Some remote areas of the Tug Hill contain brook trout that, without a doubt, belong to an exclusive club.

Genetically unique brook trout have been discovered at some remote streams in the Tug Hill core forest, also called “Heart of Tug Hill.”

The Tug Hill chapter of Trout Unlimited, using citizen science protocols developed by the Rome, N.Y.-based nonprofit Trout Power, conducted the trout field study last year. Since the inception of a project to discover new strains of fish in 2016, Trout Power has caught and released more than 500 brook trout and has documented hundreds of tissue samples.

Genetic analysis from the Tug Hill study was performed by SUNY Albany and the results recently released.

They showed that some of the fish were genetically unique, or “heritage trout.”

“It’s a genetically unique population of trout that hasn’t been mixed with brook trout from elsewhere in the state or brook trout reared in hatcheries orwhat have you,” said Robert R. Quinn, Sackets Harbor, a member of the executive committee of Tug Hill Tomorrow Land Trust, which released the study. “It’s a native brook trout in that stream and usually well adapted to that stream’s habitat.”

Mr. Quinn served as executive director of the Thousand Islands Land Trust from 2004 to 2005 and executive director of the New York State Tug Hill Commission from 1993 to 2004. He said two board members of the land trust’s executive committee, Paul Miller, Blosvale, and David Kohr, Pulaski, suggested the study and were involved in the sampling.

“We’ve been looking for a way to tell the story about how special this area is,” Mr. Quinn said. “They suggested one of the things we might want to take a look at is to see if remote streams of Tug Hill have unique populations of brook trout.”

To find out, the trout that were caught had a tiny sampling of a fin section clipped off them.

“That was saved for genetic analysis,” Mr. Quinn said. “The trout is returned unharmed to the stream.”

The land trust is not releasing where the heritage trout were discovered, which Mr. Quinn said is common in such wildlife studies.

“You try to avoid precise locations so you don’t put fishing pressure on them that never existed before,” Mr. Quinn said. “But these streams, for the most part, are in the watershed of the Salmon River.”

He added that the locations where the heritage fish were caught are open to the public.

“It was all done on stretches of streams where the state does hold public fishing access rights,” Mr. Quinn said. “You could go in there and fish and not be trespassing.”

Mr. Miller said that the uniqueness of the sampled trout appear to be even more “pure or distinct” than other unique strains that have been identified in the Adirondacks.

“This is significant, and means we should do all we can to avoid jeopardizing this genetically unique strain of brook trout,” Mr. Miller said. “Protecting their habitat is the most important and effective means of ensuring their survival.”

The state Department of Environmental Conservation, with assistance from County Federated Sportsmen, does stock trout in the Tug Hill region. For example, the DEC’s “Spring Trout Stocking” website for 2020 notes that for the Salmon River, the fish were stocked in Orwell, Redfield and Williamstown, all within the Tug Hill Plateau.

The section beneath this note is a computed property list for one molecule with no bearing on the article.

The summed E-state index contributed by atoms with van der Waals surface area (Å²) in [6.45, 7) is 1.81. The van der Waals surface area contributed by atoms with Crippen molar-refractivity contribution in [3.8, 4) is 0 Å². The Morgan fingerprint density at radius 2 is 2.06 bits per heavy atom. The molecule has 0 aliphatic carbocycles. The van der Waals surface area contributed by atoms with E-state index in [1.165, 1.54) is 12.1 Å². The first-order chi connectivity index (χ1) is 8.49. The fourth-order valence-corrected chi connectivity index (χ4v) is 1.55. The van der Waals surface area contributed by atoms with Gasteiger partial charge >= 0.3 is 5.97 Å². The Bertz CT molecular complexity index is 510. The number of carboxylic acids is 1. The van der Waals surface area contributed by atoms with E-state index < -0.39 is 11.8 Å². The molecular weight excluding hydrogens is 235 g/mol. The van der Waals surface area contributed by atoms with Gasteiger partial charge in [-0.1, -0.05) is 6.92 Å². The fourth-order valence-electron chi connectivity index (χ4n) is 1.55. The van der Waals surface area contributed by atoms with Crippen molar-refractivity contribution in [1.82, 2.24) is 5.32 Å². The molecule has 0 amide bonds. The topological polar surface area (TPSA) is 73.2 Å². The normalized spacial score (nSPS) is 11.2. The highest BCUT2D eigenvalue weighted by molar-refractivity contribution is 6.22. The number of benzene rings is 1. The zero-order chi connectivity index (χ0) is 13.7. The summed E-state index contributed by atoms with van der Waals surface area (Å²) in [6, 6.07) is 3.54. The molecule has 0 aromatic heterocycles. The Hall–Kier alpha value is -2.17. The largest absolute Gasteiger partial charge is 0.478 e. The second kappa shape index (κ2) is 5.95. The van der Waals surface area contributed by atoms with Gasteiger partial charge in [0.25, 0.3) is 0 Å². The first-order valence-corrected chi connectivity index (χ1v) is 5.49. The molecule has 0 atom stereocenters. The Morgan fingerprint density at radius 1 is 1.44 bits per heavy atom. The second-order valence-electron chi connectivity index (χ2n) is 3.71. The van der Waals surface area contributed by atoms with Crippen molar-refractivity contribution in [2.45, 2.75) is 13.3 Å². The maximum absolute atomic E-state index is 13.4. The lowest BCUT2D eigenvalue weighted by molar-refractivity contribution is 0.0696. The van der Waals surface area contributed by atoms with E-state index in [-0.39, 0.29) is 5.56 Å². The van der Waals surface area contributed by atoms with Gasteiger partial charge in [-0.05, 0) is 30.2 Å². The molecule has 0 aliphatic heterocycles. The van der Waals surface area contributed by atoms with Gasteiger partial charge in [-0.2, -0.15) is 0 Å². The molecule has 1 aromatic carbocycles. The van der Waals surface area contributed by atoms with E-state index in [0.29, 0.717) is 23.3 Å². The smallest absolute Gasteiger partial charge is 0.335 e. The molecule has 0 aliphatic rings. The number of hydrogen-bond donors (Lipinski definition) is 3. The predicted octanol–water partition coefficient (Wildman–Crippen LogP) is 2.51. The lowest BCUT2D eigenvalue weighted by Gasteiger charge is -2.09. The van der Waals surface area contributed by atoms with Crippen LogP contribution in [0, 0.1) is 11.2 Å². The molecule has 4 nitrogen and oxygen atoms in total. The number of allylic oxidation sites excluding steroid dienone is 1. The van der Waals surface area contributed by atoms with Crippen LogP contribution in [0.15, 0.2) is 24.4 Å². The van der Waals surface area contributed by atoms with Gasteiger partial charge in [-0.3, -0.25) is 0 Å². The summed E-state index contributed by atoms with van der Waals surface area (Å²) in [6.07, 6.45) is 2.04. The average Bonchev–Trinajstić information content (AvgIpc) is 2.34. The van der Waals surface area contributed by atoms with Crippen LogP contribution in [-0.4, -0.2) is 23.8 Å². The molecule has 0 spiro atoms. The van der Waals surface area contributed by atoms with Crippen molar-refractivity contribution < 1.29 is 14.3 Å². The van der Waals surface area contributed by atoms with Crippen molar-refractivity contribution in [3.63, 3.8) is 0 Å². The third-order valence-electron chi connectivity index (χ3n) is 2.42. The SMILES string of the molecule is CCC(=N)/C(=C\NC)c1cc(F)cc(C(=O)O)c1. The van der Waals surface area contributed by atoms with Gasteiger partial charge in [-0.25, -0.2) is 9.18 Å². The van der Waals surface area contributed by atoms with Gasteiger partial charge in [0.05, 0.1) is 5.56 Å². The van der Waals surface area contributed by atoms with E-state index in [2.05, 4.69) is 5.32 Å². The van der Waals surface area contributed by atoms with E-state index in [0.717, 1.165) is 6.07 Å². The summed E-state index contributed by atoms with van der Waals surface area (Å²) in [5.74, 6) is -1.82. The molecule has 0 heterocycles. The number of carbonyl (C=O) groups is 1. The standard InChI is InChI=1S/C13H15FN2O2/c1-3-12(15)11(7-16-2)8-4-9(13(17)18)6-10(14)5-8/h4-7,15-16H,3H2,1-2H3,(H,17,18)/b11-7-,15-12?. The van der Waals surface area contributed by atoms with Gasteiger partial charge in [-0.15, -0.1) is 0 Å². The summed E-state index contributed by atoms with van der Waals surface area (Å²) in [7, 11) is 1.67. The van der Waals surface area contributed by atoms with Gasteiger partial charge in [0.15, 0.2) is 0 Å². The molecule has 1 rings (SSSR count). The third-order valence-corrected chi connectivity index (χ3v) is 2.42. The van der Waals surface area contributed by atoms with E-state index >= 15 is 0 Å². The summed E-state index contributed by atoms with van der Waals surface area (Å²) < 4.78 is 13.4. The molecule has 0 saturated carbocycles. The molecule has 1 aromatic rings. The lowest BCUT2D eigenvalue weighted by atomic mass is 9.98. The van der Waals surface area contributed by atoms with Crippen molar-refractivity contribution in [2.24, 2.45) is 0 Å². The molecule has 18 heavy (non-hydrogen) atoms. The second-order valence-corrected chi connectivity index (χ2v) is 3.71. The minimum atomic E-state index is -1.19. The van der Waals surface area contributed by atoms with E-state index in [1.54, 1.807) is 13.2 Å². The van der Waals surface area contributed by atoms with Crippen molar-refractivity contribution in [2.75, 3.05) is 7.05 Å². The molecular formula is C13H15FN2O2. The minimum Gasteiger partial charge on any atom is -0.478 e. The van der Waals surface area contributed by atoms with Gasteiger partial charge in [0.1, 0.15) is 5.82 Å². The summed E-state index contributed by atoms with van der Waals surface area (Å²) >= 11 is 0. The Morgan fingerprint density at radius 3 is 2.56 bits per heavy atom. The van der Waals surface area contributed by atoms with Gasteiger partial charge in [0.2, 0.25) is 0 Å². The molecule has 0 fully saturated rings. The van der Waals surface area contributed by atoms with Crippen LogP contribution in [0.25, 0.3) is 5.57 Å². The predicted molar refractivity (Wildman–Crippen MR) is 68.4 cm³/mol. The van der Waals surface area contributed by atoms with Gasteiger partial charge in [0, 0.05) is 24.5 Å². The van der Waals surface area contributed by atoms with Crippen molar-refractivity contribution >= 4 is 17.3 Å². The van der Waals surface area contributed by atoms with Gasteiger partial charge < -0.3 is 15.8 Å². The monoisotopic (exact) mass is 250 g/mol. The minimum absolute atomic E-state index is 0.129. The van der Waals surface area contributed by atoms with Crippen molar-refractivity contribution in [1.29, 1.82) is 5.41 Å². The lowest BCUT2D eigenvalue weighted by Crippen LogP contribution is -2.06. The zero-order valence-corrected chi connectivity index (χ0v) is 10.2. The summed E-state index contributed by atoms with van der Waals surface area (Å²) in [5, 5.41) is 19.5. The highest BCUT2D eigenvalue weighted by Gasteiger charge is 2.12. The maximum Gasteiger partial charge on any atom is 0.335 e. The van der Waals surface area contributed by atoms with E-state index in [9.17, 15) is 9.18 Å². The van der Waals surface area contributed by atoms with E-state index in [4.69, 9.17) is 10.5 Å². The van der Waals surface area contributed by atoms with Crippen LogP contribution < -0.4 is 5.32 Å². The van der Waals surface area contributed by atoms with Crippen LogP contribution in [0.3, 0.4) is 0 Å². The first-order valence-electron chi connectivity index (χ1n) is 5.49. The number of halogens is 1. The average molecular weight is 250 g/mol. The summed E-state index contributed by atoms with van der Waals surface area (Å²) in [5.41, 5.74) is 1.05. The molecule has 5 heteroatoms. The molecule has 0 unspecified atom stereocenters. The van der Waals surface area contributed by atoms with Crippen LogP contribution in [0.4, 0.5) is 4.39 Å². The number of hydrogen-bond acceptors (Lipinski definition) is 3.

Mr. Quinn said that waterfalls and rapids may have prevented other trout from mixing with the genetically unique trout.

“Based upon evidence, these headwater streams have never been stocked,” Mr. Quinn said. “Areas down below them may have been stocked at some point, but apparently those hatchery fish never made it to the remote headwaters.”

The “heritage trout” cannot be identified by sight.

“You’d need to do the genetic analysis,” Mr.Quinn said. “You might observe things about the brook trout that might make you suspicious they might be a native population. They might be particularly wary because they are so well suited to that habitat. Or you may be in an area that’s so remote, you just have this feeling.”

Mr. Quinn said there is good awareness among anglers of the fishing opportunities in the Tug Hill Plateau.

“But some people say the fishing isn’t as good as it used to be,” he said. “One of the big things could be is that there are more beaver on the Tug Hill right now. When you have a beaver dam and the water slows, the water tends to get a little bit warmer and has a little less oxygen in it. Trout really like those cold, highly oxygenated waters.”

The “Heart of the Tug Hill” is an area comprised of about 170,000 acres of remote forest at the center of Tug Hill and includes parts of the towns of Redfield in Oswego County, Worth in Jefferson County and Montague, Martinsburg, West Turin and Osceola in Lewis County.

“These wild lands give rise to major river systems that provide world-class fishing opportunities and drinking water, including the Salmon River, Deer River, the Sandy Creeks and east and west branches of Fish Creek,” said Tug Hill Tomorrow Land Trust executive director Linda Garrett.

The “Heart” area was also included in new research by The Nature Conservancy, which identified portions of the Tug Hill Core Forest as “Last Chance Ecosystems” — relatively unspoiled lands that if conserved will provide habitats important to wildlife species diversity.

The Tug Hill region is east of Lake Ontario, north of Oneida Lake, and west of the Adirondack mountains, for a total area of approximately 2,100 square miles.

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(1) comment

Mud Duck

In most fishing circles people who are not trying to make themselves sound over-educated simply call this type of fish "natives".

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